Understanding the influence of all this factors and their control is necessary for achieving an accurate standardization of breath sample collection and for the correct deduction of the corresponding blood concentration levels.
The simplest model relating breath gas concentration to blood concentrations was developed by Farhi
where denotes the alveolar concentration which is assumed to be equal to the measured concentration. It expresses the fact that the concentration of an inert gas in the alveolar air depends on the mixed venous concentration , the substance-specific blood:air partition coefficient , and the ventilation-perfusion ratio . But this model fails when two prototypical substances like acetone (partition coefficient ) or isoprene (partition coefficient ) are measured.
E.g., multiplying the proposed population mean of approximately acetone in end-tidal breath by the partition coefficient at body temperature grossly underestimates observed (arterial) blood levels spreading around . Furthermore, breath profiles of acetone (and other highly soluble volatile compounds such as 2-pentanone or methyl acetate) associated with moderate workload ergometer challenges of normal healthy volunteers drastically depart from the trend suggested by the equation above.
Breath gas analysis is used in a number of breath tests.
- Asthma detection by exhaled nitric oxide
- Blood alcohol testing
- Carbon monoxide poisoning
- Chronic kidney disease (CKD) & Diabetes mellitus
- Diabetes detection
- Diagnosis of bad breath
- Fructose malabsorption with hydrogen breath test
- Helicobacter pylori with urea breath test
- Lung cancer detection
- Measurement of endogenous metabolic processes
- Monitoring uptake of disinfection by-products following swimming
- Organ rejection
- Smoking cessation
Breath can be collected using a variety of home-made and commercially available devices. Some examples of breath collection tools used across the research industry for VOC analysis are:
- Coated stainless steel canister
- End tidal air collector
- Tedlar bag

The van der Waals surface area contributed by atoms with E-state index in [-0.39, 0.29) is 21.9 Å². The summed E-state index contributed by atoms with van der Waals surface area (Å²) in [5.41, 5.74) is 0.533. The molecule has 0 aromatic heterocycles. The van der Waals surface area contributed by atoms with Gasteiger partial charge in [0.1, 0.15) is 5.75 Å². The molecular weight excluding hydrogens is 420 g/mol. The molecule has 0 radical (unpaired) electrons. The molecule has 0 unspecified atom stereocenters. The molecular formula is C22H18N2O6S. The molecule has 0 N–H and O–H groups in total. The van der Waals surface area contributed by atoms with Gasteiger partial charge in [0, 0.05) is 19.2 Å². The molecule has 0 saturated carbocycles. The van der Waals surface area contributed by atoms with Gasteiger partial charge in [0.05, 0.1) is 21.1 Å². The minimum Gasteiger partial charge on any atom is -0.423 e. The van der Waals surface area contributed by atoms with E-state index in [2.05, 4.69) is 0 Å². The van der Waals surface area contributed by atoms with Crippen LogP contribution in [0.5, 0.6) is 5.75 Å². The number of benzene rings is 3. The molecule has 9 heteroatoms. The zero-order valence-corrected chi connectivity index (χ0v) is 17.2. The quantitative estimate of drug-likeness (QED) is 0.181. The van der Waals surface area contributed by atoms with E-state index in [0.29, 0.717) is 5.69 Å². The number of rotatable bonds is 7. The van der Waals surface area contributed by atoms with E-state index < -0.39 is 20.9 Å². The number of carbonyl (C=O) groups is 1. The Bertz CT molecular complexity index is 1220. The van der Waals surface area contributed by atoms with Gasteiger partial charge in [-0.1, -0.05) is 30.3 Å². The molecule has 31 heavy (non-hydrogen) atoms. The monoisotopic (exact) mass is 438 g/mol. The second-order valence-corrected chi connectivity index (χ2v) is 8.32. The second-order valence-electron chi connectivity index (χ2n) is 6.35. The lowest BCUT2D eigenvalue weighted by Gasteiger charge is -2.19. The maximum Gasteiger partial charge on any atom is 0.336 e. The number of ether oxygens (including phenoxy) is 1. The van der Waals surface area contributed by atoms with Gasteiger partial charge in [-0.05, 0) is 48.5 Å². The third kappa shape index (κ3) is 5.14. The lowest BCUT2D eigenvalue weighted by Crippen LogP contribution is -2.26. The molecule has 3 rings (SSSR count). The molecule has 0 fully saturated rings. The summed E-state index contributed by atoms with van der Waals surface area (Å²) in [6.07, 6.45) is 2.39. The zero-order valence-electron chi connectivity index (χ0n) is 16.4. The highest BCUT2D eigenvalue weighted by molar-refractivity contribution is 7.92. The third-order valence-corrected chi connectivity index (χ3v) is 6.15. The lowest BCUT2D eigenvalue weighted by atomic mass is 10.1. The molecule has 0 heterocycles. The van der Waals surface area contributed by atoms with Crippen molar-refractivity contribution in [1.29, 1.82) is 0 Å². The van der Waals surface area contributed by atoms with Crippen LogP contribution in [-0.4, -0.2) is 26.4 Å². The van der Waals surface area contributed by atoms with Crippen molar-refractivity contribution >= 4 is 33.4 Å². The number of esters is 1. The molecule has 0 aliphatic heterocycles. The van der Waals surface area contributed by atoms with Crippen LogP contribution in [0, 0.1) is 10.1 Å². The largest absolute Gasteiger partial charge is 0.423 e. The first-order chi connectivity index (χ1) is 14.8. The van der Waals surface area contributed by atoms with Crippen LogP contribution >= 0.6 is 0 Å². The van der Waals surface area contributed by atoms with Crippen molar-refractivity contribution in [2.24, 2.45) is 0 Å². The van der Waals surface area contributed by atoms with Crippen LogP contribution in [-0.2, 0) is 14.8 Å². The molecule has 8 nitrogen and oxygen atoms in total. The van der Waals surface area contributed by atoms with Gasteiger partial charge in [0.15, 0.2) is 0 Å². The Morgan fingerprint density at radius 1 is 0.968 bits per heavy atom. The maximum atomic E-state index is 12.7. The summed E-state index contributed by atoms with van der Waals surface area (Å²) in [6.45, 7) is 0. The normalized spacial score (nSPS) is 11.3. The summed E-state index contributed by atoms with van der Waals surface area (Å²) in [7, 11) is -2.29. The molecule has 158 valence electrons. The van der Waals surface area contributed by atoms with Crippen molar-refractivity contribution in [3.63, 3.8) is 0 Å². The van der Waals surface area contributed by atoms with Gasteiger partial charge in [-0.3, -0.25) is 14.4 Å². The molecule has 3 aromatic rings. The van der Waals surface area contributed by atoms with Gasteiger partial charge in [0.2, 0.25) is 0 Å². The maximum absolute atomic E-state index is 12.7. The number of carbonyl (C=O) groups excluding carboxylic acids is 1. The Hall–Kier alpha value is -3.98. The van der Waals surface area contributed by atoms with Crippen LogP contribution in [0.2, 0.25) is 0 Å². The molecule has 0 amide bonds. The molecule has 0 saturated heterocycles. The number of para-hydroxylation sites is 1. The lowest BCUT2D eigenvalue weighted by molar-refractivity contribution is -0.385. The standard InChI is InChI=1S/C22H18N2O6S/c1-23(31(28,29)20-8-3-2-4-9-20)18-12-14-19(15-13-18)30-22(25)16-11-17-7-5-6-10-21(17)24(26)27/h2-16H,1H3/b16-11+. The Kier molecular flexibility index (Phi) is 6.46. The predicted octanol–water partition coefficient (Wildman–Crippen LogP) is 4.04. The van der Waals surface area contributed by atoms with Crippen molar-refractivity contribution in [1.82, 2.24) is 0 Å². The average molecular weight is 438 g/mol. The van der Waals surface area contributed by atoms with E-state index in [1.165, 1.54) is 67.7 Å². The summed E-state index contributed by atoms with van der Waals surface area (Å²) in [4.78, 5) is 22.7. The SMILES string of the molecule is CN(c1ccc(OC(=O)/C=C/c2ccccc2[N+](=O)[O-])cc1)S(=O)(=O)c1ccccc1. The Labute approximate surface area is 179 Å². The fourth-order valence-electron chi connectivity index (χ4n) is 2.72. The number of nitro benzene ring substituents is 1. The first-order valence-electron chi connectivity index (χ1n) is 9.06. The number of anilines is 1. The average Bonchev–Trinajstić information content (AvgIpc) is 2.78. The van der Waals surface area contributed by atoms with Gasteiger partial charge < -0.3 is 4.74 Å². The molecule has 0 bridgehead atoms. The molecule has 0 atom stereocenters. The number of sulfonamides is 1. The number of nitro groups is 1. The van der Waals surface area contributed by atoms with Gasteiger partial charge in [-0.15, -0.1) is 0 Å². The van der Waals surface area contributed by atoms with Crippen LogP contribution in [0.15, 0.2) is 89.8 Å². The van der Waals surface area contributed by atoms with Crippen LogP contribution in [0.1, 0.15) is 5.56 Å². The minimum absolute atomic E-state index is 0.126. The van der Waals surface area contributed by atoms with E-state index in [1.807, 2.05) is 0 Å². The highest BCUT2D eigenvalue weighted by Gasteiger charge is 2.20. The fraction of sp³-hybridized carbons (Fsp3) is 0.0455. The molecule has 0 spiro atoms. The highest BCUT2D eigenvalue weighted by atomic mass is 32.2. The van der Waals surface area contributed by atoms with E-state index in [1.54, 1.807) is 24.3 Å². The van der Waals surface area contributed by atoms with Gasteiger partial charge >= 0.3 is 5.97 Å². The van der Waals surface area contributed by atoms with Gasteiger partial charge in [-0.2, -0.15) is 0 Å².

These devices can be used as a vehicle for direct introduction of a gas sample into an appropriate analytical instrument, or serve as a reservoir of breath gas into which an absorption device such as an SPME fiber is placed to collect specific compounds.
Breath can also be analyzed on-line, which allows for insight into a person's metabolism without the need for sample preparation or sample collection. Technologies that enable real time analysis of breath include:
- Proton Transfer Reaction Mass Spectromerty (PTR-MS)
- Secondary Electrospray Ionization Mass Spectrometry (SESI-MS)
- Selected ion flow tube mass spectrometry (SIFT-MS)
Breath analysis is very vulnerable to confounding factors. Analyzing breath in real-time has the advantage that potential confounding factors associated with sample handling and manipulation are eliminated. Recent efforts have focused on standardizing on-line breath analysis procedures based on SESI-MS, and to systematically study and reduce other confounding sources of variability.
- Gas chromatography-mass spectrometry GC-MS
- Gas chromatography-UV spectrometry GC-UV
- Proton transfer reaction mass spectrometry PTR-MS and PTR-TOF
- Selected ion flow tube mass spectrometry SIFT-MS
- Ion mobility spectrometry IMS
- Fourier transform infrared spectroscopy FTIR
- Laser spectrometry Spectroscopy
- Individual Chemical sensors or chemical sensor arrays, operate as Electronic noses
- Secondary electrospray ionization SESI-MS